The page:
It's not a perfect world out there for investors, but things may be starting to get better.
Last week's run to a new Dow Jones Industrial Average high and the encouraging drop of the unemployment rate to its lowest level in more than four years are welcome signs.
I recently went over some of the companies that are expected to post lower quarterly profits when they report this week. Thankfully, they're the exceptions and not the rule.
Let's go over some publicly traded companies that are expected to stand tall this week by posting year-over-year improvement on the bottom line.
Latest Quarter EPS (Estimated)
Year-Ago Quarter EPS
Source: Thomson Reuters.
Clearing the table
Let's start at the top with Rentech Nitrogen Partners.
Shares of the Rentech took a hit last month after Dahlman Rose's agriculture stock analyst downgraded some of the market's fertilizer stocks. He wasn't the only one souring on the limited partnership. Wall Street has been trimming its expectations on the company in recent months.
Three months ago, the pros figured that Rentech would earn $0.86 per unit for the quarter. Two months ago, those same analysts were hovering around $0.66 a unit, and last week it was $0.58 a unit. The good news for investors in the high-yielding Rentech is that the current target of $0.55 per unit is still well ahead of the $0.30 a unit it posted a year earlier.
Oracle is the leading enterprise software company.
CEO Larry Ellison is brash, charismatic, and a serial acquirer. He doesn't have a problem insulting his rivals and buying them out if it's strategically necessary.
Wall Street sees Oracle chiming in with quarterly net income of $0.66 a share. This would be modest improvement over the $0.62 a share it rang up during the same quarter a year earlier. Investors shouldn't be surprised if Ellison finds a way to earn more than the $0.66 a share that the pros are forecasting. Oracle has found a way to beat Wall Street estimates in 11 of the past 13 quarters.
Ross Stores runs the popular namesake department store chains that prides itself on selling brand names for less. Everyone loves a good bargain, and the discounter's 1,091 stores had a good holiday run. Ross Stores actually boosted its fiscal fourth-quarter guidance twice, and its latest update was calling for a profit per share of $1.06 to $1.07 on a 5% uptick comparable store sales.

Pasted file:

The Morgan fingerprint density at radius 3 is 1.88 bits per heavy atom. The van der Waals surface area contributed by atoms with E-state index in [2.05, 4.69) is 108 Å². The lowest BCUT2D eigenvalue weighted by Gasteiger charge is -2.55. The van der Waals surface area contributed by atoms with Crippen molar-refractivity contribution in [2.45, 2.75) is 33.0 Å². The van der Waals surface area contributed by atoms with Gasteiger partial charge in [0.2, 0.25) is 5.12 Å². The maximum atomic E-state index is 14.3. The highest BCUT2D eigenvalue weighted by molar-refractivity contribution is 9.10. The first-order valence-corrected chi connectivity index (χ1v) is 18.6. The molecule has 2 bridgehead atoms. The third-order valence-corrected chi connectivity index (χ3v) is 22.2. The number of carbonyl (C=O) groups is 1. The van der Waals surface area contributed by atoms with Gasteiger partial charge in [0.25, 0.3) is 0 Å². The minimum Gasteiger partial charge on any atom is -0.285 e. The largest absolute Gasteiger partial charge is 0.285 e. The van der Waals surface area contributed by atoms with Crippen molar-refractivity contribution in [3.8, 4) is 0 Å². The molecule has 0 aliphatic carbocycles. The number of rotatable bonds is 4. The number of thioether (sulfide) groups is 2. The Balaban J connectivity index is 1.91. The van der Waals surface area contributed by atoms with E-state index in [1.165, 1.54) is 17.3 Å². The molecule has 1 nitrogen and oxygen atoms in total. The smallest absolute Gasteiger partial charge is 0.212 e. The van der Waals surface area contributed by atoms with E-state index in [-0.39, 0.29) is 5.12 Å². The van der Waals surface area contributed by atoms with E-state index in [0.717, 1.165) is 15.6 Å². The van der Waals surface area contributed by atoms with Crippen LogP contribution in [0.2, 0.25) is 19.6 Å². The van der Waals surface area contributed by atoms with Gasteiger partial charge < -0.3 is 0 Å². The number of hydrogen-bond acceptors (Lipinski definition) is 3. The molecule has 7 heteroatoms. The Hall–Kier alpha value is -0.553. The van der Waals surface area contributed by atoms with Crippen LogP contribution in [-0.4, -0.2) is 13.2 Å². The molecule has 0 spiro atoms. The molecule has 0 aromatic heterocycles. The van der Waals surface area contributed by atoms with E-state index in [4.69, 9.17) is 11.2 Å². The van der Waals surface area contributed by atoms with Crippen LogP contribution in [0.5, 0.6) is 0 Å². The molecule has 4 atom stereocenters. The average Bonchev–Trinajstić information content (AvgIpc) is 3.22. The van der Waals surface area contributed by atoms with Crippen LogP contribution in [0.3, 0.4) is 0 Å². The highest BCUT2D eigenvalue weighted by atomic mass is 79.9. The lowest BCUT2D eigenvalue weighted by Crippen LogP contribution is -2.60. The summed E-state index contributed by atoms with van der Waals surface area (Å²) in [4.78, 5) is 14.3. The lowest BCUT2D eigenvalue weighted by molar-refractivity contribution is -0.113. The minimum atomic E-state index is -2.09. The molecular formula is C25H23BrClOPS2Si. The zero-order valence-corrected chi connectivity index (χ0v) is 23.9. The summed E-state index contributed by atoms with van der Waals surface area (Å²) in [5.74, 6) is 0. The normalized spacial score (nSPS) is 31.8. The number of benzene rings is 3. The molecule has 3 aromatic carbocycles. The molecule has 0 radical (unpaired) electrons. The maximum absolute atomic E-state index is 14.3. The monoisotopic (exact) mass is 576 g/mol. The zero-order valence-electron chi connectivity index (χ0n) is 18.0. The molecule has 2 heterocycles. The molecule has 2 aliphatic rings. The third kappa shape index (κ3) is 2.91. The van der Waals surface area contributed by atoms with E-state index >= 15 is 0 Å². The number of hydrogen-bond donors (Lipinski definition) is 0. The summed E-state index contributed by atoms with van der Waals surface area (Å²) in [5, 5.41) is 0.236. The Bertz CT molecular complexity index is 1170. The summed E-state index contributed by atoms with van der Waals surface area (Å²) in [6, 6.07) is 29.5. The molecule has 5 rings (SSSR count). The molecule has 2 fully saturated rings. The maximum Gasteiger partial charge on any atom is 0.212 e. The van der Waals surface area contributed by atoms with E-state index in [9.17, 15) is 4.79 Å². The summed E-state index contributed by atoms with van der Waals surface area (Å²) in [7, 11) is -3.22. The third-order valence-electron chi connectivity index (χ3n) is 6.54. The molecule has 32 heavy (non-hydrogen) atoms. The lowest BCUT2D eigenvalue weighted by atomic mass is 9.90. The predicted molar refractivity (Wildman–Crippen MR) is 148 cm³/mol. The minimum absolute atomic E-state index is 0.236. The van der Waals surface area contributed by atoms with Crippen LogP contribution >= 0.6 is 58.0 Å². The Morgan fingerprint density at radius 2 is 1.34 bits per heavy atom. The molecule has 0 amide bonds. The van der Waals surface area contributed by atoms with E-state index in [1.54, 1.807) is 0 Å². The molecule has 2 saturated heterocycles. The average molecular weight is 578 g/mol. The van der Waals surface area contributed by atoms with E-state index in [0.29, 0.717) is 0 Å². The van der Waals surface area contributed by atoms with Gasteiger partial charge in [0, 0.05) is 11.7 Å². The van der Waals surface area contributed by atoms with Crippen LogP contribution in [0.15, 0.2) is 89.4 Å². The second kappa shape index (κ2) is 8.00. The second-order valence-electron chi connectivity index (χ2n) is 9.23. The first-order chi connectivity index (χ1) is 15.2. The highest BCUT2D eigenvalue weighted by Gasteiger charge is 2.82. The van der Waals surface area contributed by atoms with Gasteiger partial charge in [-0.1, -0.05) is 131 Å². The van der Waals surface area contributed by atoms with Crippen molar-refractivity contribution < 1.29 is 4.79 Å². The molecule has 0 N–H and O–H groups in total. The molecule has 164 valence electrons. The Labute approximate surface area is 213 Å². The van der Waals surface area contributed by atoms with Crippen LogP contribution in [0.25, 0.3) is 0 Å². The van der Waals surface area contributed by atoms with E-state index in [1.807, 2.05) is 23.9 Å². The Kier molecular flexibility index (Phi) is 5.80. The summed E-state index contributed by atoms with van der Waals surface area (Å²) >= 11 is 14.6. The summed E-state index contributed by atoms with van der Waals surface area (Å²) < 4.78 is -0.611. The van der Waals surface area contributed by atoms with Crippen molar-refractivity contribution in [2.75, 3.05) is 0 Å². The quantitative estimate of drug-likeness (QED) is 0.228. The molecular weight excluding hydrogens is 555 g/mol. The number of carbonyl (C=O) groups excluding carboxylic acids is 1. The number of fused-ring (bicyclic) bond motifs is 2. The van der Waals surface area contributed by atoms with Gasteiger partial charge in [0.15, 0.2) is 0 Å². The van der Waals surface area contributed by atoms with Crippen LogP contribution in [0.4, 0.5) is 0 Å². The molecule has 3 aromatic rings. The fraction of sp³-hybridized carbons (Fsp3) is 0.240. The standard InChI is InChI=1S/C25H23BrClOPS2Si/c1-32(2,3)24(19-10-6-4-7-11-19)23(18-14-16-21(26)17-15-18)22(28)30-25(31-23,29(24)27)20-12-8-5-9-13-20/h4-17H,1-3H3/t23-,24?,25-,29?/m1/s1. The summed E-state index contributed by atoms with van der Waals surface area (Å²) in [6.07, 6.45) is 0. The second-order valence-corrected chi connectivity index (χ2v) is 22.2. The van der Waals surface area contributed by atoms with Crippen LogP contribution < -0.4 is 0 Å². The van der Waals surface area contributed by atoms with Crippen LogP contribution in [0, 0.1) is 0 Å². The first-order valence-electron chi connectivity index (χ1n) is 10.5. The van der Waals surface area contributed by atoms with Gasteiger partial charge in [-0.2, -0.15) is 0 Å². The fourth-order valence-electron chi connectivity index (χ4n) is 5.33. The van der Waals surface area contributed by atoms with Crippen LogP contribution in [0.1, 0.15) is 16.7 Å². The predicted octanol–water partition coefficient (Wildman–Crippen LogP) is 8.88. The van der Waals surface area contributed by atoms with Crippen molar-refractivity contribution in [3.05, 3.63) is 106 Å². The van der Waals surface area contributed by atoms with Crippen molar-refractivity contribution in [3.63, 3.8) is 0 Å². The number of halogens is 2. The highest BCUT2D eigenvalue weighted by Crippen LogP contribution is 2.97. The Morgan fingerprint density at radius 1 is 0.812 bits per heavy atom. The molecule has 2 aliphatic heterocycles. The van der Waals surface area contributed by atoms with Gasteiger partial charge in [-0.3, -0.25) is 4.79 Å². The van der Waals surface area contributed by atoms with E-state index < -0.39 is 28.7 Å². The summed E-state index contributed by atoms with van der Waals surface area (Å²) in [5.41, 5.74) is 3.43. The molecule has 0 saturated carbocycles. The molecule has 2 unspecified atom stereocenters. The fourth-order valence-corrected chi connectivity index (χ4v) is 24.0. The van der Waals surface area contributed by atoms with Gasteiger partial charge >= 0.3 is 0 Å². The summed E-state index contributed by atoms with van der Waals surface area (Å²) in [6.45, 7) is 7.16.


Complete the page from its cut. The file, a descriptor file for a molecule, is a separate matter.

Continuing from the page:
Investors eyeing the pop from $0.85 a share during the prior year's holiday quarter to $1.07 a share this time around need to keep in mind that there was an extra week in the mix this time around. The additional week accounts for nearly half -- or $0.10 a share -- of the projected earnings growth.
Ross Stores also may be hitting some resistance here. Earlier this month, it revealed that comps actually turned slightly negative for the month of February. Investors will want an update on how the current quarter is trending, but the holiday quarter itself should be solid in Thursday's report.
KB Home also reports on Thursday. Home builders have been on fire lately. Home prices are firming up, and that's giving builders leverage to increase their prices. Contracted buyers also have less of an incentive to cancel their deals.
KB Home isn't profitable like most of its developer peers, but the good news is that the red ink should narrow substantially in its upcoming report.
Finally, we have Nike. The "Just Do It" company has been doing exactly that, growing beyond branded athletic footwear and apparel to become a wellness juggernaut. The global reach into fitness tech is opening new doors for Nike, and an improving economy is giving consumers greater flexibility in paying up for Nike's premium wares.
Wall Street sees Nike sprinting to double-digit earnings growth when it reports later this week.
Cross those fingers, but know the fundamentals
Investors in these five stocks have a right to be excited. They are all improving their financial situations. They are worthy of the gains that the market rally has bestowed upon them over the past year.
I wouldn't be uncomfortable owning any of these companies. They're doing the right thing, regardless of Mr. Market's mood swings.
The expectations may be high, but these five stocks wouldn't have it any other way.
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The article 5 Reasons Not to Worry This Week originally appeared on Fool.com.
Longtime Fool contributor Rick Munarriz has no position in any stocks mentioned. The Motley Fool recommends Nike. The Motley Fool owns shares of Nike and Oracle.. Try any of our Foolish newsletter services free for 30 days. We Fools may not all hold the same opinions, but we all believe that considering a diverse range of insights makes us better investors. The Motley Fool has a disclosure policy.
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